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Oceania Newsletter 15, March 1995


Peter Jan Margry

At the request of the Dutch province of Franciscan mendicant friars I visited (as historian and archivist) the mission territory of the Franciscans in November-December 1992 in Irian Jaya, former Dutch New Guinea. Until 1986 this mission territory was directly governed by the Franciscans in the Netherlands, after which the mission in Irian Jaya became the responsibility of the Indonesian Franciscans. Because of this change, the Dutch Franciscans came up with the plan to mark this turning point by giving way for writing the histories of their presence and activities on their different mission territories all over the world. For some of these territories historians could easily begin with their work. But for New Guinea, it wasn't clear which written sources existed and could be used. So they asked me to make a survey report on the existence of archival material and other historically relevant sources. Secondly, they wanted consultancy on the way these sources should be treated in the future: i.e. conservation, restoration, inventarisation, the possibilities for safe storage and the accessibility of the material for researchers. This report1 was handed over for execution to the 'definitorium' (direction) of the Franciscans in the Netherlands.

Protestant missions and Roman Catholic MSC, Augustinians and Crutched Friars were also active in Dutch New Guinea, but the Franciscans played the major role in terms of dimensions of territory and practical influence. They played an major role in the discovery and opening up of the 'terra incognita' which New Guinea was until the fifties. The presence in famous sites as Paniai (Wisselmeren), Nalum-territory and the Baliem valley etc. had great influence, not only because of their missionary practice, but also for their research in languages and customs of the different tribes, and their influence on education and daily life.

Because the diocese of New Guinea grew out of the Franciscan mission or 'Franciscan Custody' these archives form one archive from 1946 until approximately 1973. After that year two separate administrations emerge.

For the period before 1973, the archives are dominated by material concerning the discovery of the country, and the building up of knowledge of many tribes. Great efforts regarding religious mission and education directly followed. The politics of education was an important issue during the sixties, unlike for the government and other religious orders and churches.

The year 1973 is also an important turning point in linguistical way. After that year less and less letters and reports were written in Dutch, and Indonesian became more important. A major change in the work of the missionaries during these years meant an enormous increase in administration. During the seventies many social-economic projects were created. There was less occupation with mission activities or the exploration of the interior and more contacts with the Indonesian government and other institutions, resulting in big financial, committee and realisation/execution administrations.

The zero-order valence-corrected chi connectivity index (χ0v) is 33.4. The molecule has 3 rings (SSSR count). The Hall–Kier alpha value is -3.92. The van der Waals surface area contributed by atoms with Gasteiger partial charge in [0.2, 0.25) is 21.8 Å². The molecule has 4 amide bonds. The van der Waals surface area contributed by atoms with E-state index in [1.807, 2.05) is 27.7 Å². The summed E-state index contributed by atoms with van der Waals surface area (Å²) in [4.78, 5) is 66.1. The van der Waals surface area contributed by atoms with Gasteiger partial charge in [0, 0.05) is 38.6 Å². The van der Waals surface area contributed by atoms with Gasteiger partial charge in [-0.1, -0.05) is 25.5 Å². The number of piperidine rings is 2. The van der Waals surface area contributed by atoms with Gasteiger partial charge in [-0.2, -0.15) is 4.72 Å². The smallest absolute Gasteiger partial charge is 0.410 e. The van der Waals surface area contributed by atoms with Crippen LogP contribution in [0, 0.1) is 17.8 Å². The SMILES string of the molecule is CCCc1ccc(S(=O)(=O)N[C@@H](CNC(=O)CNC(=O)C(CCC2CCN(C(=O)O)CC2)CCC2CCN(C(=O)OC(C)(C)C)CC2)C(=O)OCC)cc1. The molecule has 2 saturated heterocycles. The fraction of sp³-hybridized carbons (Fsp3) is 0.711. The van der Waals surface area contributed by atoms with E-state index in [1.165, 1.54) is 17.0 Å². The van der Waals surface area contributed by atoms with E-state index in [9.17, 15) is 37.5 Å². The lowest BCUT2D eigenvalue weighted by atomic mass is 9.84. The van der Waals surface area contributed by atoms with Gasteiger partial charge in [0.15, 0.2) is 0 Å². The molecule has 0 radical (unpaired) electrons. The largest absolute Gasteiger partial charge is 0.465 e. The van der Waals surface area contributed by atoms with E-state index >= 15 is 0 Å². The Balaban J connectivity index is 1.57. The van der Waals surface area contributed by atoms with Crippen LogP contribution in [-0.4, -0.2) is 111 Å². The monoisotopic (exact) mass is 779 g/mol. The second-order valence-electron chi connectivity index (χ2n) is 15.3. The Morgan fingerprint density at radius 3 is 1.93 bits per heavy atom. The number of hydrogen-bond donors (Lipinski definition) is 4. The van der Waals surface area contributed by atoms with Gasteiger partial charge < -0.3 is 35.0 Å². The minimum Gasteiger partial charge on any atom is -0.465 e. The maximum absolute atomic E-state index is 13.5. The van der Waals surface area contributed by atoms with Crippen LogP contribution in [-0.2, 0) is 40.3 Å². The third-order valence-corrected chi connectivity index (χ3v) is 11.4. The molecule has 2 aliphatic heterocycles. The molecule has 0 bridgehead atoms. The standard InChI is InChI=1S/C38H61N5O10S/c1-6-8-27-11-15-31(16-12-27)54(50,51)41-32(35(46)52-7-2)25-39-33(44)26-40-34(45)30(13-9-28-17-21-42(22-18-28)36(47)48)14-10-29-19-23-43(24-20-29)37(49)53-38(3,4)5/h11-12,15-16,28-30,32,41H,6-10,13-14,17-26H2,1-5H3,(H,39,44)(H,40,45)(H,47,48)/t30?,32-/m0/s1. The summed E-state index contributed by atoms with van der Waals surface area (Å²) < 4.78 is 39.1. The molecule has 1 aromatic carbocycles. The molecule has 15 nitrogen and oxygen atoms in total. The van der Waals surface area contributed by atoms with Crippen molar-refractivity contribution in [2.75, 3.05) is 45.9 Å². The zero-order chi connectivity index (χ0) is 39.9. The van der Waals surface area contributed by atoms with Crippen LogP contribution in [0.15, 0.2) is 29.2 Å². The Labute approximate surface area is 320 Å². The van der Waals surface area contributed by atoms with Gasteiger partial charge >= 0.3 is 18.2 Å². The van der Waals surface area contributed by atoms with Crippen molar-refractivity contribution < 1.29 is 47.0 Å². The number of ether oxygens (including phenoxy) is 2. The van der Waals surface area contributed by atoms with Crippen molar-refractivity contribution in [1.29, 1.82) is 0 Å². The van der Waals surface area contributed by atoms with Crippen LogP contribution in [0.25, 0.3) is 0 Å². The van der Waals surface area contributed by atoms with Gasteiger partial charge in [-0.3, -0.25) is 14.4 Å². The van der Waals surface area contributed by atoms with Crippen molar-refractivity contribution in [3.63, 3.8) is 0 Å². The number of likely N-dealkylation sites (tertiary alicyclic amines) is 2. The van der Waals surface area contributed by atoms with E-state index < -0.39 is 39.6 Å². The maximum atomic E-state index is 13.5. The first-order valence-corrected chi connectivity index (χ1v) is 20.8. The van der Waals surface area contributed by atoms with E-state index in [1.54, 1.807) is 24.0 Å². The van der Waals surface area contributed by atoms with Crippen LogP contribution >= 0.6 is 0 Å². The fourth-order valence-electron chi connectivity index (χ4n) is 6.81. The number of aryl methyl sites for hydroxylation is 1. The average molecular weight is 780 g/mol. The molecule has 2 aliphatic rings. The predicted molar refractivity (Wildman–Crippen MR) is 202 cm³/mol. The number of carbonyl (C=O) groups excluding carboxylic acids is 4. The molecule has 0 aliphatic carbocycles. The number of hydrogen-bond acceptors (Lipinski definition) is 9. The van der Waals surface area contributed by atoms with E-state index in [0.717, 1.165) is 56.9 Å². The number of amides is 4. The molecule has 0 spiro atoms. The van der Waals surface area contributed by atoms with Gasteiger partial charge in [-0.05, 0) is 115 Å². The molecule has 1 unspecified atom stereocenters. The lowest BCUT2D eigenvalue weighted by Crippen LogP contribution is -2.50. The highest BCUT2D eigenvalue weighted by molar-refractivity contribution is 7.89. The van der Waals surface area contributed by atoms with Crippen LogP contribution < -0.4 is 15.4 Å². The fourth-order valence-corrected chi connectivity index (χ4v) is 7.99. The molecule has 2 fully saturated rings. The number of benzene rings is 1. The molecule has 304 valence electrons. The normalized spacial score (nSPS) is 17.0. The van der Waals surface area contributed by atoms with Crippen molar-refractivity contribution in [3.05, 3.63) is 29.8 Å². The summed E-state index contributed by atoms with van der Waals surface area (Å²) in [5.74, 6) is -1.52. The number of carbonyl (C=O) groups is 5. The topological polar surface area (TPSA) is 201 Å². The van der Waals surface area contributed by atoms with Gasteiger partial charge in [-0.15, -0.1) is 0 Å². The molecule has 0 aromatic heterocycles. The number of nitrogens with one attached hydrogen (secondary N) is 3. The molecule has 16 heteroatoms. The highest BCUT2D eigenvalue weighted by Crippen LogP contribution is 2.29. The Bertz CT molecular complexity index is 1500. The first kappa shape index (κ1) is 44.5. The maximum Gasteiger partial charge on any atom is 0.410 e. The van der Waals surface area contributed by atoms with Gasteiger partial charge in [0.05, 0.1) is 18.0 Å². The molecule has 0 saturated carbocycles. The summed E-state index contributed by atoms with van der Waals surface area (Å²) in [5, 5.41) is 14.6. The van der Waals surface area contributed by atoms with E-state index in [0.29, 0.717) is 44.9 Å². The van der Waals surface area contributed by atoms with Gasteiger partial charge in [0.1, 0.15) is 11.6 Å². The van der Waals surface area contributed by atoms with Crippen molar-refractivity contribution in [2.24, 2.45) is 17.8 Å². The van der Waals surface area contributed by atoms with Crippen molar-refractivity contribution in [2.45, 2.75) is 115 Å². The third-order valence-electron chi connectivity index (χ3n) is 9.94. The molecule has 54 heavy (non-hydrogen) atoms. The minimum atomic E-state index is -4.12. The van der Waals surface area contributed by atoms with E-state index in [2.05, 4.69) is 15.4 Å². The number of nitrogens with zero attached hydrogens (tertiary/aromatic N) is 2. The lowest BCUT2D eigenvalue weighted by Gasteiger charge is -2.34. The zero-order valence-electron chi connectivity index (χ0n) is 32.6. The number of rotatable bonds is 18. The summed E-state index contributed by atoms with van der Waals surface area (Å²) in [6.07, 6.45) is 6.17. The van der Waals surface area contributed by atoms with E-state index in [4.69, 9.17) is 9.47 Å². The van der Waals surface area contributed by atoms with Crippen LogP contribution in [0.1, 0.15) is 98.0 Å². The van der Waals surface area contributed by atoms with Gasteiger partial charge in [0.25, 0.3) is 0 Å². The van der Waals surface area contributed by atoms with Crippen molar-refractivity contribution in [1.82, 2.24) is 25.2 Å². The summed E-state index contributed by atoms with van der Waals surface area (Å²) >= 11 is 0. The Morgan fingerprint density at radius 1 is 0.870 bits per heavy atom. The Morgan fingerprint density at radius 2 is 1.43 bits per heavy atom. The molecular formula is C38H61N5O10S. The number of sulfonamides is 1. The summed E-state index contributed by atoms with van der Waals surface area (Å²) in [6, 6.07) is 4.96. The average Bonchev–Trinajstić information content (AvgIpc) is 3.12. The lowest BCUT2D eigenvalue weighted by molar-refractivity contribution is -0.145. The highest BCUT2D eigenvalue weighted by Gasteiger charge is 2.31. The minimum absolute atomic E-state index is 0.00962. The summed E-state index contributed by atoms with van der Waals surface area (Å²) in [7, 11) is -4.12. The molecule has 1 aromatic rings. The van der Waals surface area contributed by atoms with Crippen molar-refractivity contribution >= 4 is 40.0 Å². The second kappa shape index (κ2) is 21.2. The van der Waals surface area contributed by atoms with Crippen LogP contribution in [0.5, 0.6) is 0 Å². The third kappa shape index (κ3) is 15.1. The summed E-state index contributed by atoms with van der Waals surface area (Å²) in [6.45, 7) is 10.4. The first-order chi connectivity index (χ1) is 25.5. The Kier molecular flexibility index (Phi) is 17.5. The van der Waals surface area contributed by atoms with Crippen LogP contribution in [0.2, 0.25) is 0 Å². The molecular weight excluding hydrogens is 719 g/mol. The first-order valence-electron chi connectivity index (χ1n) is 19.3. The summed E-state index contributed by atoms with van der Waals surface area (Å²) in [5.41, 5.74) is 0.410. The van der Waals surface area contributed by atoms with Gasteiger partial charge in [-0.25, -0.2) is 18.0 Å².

The Franciscan Custodt records after 1973 contain material mainly directly related to the presence of the order and its individual members in Irian Jaya.

Apart from the diocesan and custodian archives, archives of parishes and deanery's have also been examined. Specially the 'kevikepan' (underdiocese) archive of Paniai/Mimika was interesting for its early education dossiers2, as well as for the anthropological fieldwork done by its missionaries and their reports on the revolts of the Ekari's in 1956 and 1969.3 Several accounts of exploration to unknown territories such as the Ungundini and Baliem were found in the records. The archive of the deanery Jayawijaya (Baliem/Wamena) was less complete, but was enriched with the early Baliemparish archive of Jiwika with its material on agricultural experiments. The Jayapura deanery archive on the contrary, documents Franciscan activities in a more socially mixed and urban part of the country.

The following archives have been surveyed at the end of 1992. They are described in the appendices of my report.

Archives in the Franciscan monastery at 'APO' Jayapura:

Archives at the diocese of Jayapura, Dok II, Jayapura

Archives at Argapura (near Jayapura)

Archives at the subdiocese, Enarotali

Archives in the Franciscan monastery in Wamena

Peter Jan Margry, Dept. of Folklore, P.J. Meertens-Instituut (Royal Netherlands Academy of Arts and Sciences) PO Box 19888, 1000 GW Amsterdam, The Netherlands. Fax: +31-20-6240639


1) P.J. Margry, De archieven van de Franciscaanse Kustodie en het bisdom Jayapura e.a. in Irian Jaya, Indonesia. Rapport naar aanleiding van een onderzoek in November-December 1992 (Jayapura/'s-Hertogenbosch 1992). Copies of this cyclostyled report, with global inventories of the mentioned archives, can be examined at the office of the Franciscans in Jayapura and in the Netherlands in the libraries of the Koninklijk Instituut voor de Tropen (KIT) in Amsterdam, General State Archives in The Hague, and the KDC (Catholic Documentation Centre) in Nijmegen.

2) For the history of education in Irian Jaya the records of the YPPK foundation are also very important. This foundation had the joint supervision of all school activities in the four dioceses.

3) Several Franciscan missionaries were also anthropologists, which resulted in important studies. For example: H.L. Peters, Enkele hoofdstukken uit het sociaal-religieuze leven van een Dani-groep (Venlo 1965) en S. Hylkema, Mannen in het draagnet. Mens- en wereldbeeld van de Nalum (Sterrengeberg-te) (Den Haag 1974). Hylkema works nowadays on a big corpus of detail studies on the Ekari's (Paniai).

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